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Russia's Dyatlov Pass Incident May Have Been Explained By Modern Science 110

swellconvivialguy writes "Fifty-five years ago, nine young Russians died under suspicious circumstances during a winter hiking trip in the Ural mountains. Despite an exhaustive investigation and the recovery of the group's journals and photographs, the deaths remained unexplained, blamed on 'an unknown compelling force.' Now American film and television producer Donnie Eichar believes he has solved the mystery of the Dyatlov Pass Incident. Working in conjunction with scientists at the National Oceanic and Atmospheric Administration in Boulder, CO, Eichar developed a theory that the hikers died because they panicked in the face of infrasound produced by a Kármán vortex street."
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Russia's Dyatlov Pass Incident May Have Been Explained By Modern Science

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  • Re:From Wikipedia (Score:5, Informative)

    by Jarik C-Bol ( 894741 ) on Saturday February 01, 2014 @06:32PM (#46130481)
    In the comments of the OTHER article on the same site about this same subject (i guess its an earlier interview with the author) someone clearly and intelligently outlines the details of the injuries to the bodies, and explains the causes in context. Turns out, dying of falling off a cliff, combined with extreme cold exposure, can make you look pretty gnarly. [] look for a post by user 'Dee' as I decline to repost the entire comment here.
  • by Jane Q. Public ( 1010737 ) on Saturday February 01, 2014 @06:39PM (#46130519)
    Occam's Razor says very strongly that we already have a far more likely answer [].
  • by icebike ( 68054 ) on Saturday February 01, 2014 @06:54PM (#46130595)

    Often not mentioned is that four of hikers, including the three most beaten up, were all found at the bottom of a rocky ravine. The tent itself wasn't covered with that much snow, but even a small slide accompanied by something sounding like a rumble would have an experienced hiker slashing his way out of the tent and running.
    The temperature was such that dressed as they were, they probably had less than 30 minutes to get back to shelter, and if they couldn't find their tent, they were screwed,

  • by Jane Q. Public ( 1010737 ) on Saturday February 01, 2014 @07:32PM (#46130781)
    Not all of the authors at Cracked are idiots, and many of their articles (but of course by no means all) are well-researched. Did you bother to check the references in the story? It's an old article so some of the links are broken.

    But the Cracked author did not think this up. He was simply echoing what many others have been saying about the incident. Every "weirdness" that was actually documented at the time has a rather mundane explanation. There has been a lot of build-up of the story over the years that doesn't appear anywhere in the official record.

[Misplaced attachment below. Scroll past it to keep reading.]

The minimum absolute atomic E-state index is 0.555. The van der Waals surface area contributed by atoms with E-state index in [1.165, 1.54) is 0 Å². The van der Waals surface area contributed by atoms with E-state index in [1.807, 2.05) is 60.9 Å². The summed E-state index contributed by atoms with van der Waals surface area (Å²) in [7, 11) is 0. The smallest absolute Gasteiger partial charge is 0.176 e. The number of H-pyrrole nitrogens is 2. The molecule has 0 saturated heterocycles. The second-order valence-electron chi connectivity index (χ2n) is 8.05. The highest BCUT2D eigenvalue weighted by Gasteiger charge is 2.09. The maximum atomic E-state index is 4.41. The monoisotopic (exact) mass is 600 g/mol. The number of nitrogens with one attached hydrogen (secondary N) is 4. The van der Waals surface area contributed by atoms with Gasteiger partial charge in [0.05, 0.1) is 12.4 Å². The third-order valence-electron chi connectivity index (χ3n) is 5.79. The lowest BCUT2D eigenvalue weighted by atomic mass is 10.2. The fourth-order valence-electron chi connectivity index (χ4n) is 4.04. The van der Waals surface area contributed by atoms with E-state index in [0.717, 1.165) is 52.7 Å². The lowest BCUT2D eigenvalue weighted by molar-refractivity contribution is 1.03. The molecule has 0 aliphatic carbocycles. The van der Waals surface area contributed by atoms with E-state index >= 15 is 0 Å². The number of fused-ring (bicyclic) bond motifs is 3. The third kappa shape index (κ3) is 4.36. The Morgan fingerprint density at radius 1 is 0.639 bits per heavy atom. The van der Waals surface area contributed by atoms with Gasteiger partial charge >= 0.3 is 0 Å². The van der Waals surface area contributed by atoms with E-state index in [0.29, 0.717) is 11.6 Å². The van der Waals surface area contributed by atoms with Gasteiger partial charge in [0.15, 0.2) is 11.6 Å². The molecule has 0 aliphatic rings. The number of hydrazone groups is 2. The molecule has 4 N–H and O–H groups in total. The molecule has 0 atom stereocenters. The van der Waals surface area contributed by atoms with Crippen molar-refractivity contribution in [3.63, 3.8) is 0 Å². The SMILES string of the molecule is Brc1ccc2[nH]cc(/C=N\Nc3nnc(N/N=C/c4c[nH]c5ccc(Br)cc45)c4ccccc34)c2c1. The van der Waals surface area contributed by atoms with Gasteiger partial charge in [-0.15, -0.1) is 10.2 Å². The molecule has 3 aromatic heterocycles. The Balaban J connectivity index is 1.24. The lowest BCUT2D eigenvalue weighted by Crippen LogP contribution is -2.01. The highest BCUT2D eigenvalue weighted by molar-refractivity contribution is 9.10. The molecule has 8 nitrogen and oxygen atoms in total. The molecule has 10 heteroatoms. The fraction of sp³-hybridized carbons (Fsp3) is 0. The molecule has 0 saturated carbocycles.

And, as I stated earlier: Occam's Razor suggests that the more mundane the explanation, the greater the likelihood of its truth.
  • by Anubis IV ( 1279820 ) on Saturday February 01, 2014 @08:38PM (#46131151)

    As you'd expect from Cracked, they jumped to conclusions based on only a partial understanding of the facts. Go read Wikipedia's page on the topic [] and you'll note that they misstated the basic facts on which they based most of their assumptions. For a quick example, Cracked mentions a tongue missing from one of the victims and provides an explanation for it, but neglected to note that it was actually the entire face missing, and that the cause for why it was missing was well-established: they found the woman face-down in a ravine on the edge of a stream that would have caused her face to essentially decompose and liquefy off her skull. The wounds and loss of other soft tissue were consistent with that idea, rather than predation or scavenging, as Cracked suggests.

    And the orange glowing spheres that Cracked claims were just people adding a spooky factor for the sake of doing so? Those spheres were actually reported by a wide-ranging group of people spread out over the region, and the reports came in repeatedly over the course of a couple of months. They were later confirmed to have been ICBM tests being conducted by the Soviets. Whether or not they are relevant remains to be seen, but dismissing them as ghost stories just shows that they didn't bother doing their homework in the least.

    The theory in the summary doesn't seem to address why they would need to cut their way out of their tent, so Cracked's theory at least has the advantage there. And claiming that they were witless as a result of infrasound doesn't seem to jive with the fact that they had enough wits about them to try and send out a smaller group loaded up with the warmest clothing in order to try and bring back help for the others.

No problem is so large it can't be fit in somewhere.